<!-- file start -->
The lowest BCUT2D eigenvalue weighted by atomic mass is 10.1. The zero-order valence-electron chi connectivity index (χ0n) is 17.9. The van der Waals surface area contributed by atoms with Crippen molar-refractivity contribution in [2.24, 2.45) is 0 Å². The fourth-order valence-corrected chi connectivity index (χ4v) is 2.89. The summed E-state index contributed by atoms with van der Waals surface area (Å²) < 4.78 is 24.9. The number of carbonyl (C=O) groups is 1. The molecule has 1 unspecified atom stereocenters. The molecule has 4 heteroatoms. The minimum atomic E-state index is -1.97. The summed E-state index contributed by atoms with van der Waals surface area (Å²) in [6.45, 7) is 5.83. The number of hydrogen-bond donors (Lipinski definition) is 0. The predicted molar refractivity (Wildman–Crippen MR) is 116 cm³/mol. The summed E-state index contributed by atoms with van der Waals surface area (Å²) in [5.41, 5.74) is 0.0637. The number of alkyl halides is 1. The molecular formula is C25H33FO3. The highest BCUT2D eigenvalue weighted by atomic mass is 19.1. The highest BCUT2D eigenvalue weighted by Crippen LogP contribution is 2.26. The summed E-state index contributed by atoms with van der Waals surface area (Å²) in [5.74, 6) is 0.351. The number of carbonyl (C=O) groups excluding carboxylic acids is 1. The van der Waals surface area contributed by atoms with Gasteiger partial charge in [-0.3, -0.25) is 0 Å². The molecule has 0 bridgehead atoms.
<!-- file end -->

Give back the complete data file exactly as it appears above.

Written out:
The lowest BCUT2D eigenvalue weighted by atomic mass is 10.1. The zero-order valence-electron chi connectivity index (χ0n) is 17.9. The van der Waals surface area contributed by atoms with Crippen molar-refractivity contribution in [2.24, 2.45) is 0 Å². The fourth-order valence-corrected chi connectivity index (χ4v) is 2.89. The summed E-state index contributed by atoms with van der Waals surface area (Å²) < 4.78 is 24.9. The number of carbonyl (C=O) groups is 1. The molecule has 1 unspecified atom stereocenters. The molecule has 4 heteroatoms. The minimum atomic E-state index is -1.97. The summed E-state index contributed by atoms with van der Waals surface area (Å²) in [6.45, 7) is 5.83. The number of hydrogen-bond donors (Lipinski definition) is 0. The predicted molar refractivity (Wildman–Crippen MR) is 116 cm³/mol. The summed E-state index contributed by atoms with van der Waals surface area (Å²) in [5.41, 5.74) is 0.0637. The number of alkyl halides is 1. The molecular formula is C25H33FO3. The highest BCUT2D eigenvalue weighted by atomic mass is 19.1. The highest BCUT2D eigenvalue weighted by Crippen LogP contribution is 2.26. The summed E-state index contributed by atoms with van der Waals surface area (Å²) in [5.74, 6) is 0.351. The number of carbonyl (C=O) groups excluding carboxylic acids is 1. The van der Waals surface area contributed by atoms with Gasteiger partial charge in [-0.3, -0.25) is 0 Å². The molecule has 0 bridgehead atoms.